FDA Puts Strict Limits on Oral Ketoconazole Use

By John Gever, Deputy Managing Editor, MedPage Today

SILVER SPRING, Md. — Oral ketoconazole (Nizoral) should never be used as first-line therapy for any type of fungal infection because of the risk of liver toxicity and interactions with other drugs, the FDA said Friday.

The agency ordered a series of label changes and a new medication guide for patients that emphasize the risks, which also include adrenal insufficiency. It noted that the restrictions apply only to the oral formulation, not topical versions.

Late Thursday, the chief advisory body for the FDA’s European counterpart went further. The EU’s Committee on Medicinal Products for Human Use (CHMP) recommended that member nations pull oral ketoconazole from their markets entirely.

Both the FDA and the CHMP cited studies indicating high risks of severe, acute liver injury in patients taking the drug. Studies using the FDA’s adverse event reporting system and a similar database in the U.K. indicated that liver toxicity was more common with oral ketoconazole than with other anti-fungals in the azole class.

The FDA also said that oral ketoconazole “is one of the most potent inhibitors” of the CYP3A4 enzyme. This effect can lead to sometimes life-threatening interactions with other drugs metabolized by CYP3A4, and also to adrenal insufficiency, since the enzyme also catalyzes release of adrenal steroid hormones.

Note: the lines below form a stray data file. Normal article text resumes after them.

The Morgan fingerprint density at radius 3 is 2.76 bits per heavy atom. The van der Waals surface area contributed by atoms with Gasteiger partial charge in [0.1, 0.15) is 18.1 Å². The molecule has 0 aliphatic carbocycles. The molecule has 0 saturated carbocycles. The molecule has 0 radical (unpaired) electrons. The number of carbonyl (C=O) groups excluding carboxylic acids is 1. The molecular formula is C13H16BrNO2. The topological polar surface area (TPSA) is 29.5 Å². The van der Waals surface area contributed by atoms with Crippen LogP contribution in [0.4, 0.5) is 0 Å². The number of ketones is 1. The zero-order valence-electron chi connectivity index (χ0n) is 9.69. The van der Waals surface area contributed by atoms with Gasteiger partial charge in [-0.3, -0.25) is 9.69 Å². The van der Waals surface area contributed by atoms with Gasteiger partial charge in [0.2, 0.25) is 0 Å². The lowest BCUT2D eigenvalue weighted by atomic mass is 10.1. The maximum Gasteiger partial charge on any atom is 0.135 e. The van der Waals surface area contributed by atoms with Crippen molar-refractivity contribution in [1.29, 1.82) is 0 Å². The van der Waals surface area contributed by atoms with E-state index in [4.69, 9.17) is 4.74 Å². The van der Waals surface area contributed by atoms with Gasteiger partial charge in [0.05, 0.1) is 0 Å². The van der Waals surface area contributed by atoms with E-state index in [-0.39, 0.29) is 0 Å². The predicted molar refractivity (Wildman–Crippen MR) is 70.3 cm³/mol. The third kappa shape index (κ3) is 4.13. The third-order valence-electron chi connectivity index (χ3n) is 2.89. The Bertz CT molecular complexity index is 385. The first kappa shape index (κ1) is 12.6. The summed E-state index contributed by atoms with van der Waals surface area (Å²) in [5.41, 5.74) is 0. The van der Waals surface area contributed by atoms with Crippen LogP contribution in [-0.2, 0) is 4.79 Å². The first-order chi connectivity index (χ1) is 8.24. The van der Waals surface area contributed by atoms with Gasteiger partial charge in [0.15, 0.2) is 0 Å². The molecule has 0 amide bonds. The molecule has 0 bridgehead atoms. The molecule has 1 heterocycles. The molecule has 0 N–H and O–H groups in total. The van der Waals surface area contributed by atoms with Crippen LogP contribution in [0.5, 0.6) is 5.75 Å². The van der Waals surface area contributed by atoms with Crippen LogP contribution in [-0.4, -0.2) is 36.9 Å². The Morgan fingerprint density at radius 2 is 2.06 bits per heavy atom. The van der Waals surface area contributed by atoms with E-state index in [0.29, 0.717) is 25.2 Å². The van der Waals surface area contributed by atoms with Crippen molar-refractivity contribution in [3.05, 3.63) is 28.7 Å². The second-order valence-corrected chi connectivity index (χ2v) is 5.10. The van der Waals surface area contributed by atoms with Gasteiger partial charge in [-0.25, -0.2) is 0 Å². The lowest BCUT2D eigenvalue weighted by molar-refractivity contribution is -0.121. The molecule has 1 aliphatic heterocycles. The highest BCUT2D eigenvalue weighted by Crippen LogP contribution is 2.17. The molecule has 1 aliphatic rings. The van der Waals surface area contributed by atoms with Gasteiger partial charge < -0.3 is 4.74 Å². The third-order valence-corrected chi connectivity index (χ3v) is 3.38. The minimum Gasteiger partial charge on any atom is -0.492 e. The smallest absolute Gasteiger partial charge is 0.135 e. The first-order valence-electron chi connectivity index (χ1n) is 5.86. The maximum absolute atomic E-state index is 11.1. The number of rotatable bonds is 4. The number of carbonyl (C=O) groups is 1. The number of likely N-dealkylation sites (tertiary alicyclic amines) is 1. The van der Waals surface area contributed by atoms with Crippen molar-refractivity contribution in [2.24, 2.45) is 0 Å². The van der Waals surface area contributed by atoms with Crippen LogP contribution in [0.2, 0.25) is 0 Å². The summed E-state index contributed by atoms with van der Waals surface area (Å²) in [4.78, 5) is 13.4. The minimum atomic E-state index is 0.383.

“This accounts for clinically important endocrinologic abnormalities observed in some patients (particularly when the drug is administered at high dosages), including gynecomastia in men and menstrual irregularities in women,” the FDA said.

The only indication for oral ketoconazole still supported by the FDA is for use in life-threatening mycoses in patients who cannot tolerate other anti-fungal medications or when such medications are unavailable.

In such instances, the FDA said, physicians should assess liver function before starting the drug. It is contraindicated in patients with pre-existing liver disease, and patients should be instructed not to drink alcohol or use other potentially hepatotoxic drugs.

Adrenal function should also be monitored in patients using the drug.

The CHMP also indicated the topical formulations of ketoconazole should stay on the market, but it found no basis for keeping the oral form available for any purpose.

“Taking into account the increased rate of liver injury and the availability of alternative anti-fungal treatments, the CHMP concluded that the benefits did not outweigh the risks,” the panel indicated in a statement.

It recommended that physicians stop prescribing oral ketoconazole and that they should review alternatives in patients currently receiving the drug. The committee also said that patients now taking oral ketoconazole “make a non-urgent appointment” with their physicians to discuss their treatment.

From MedPage Today

Case study shows chronic marijuana use associated with hypopituitarism

PHOENIX — Results of a case study presented here at the American Association of Clinical Endocrinologists 22nd Scientific and Clinical Congress demonstrate that smoking marijuana may result in serious endocrine complications.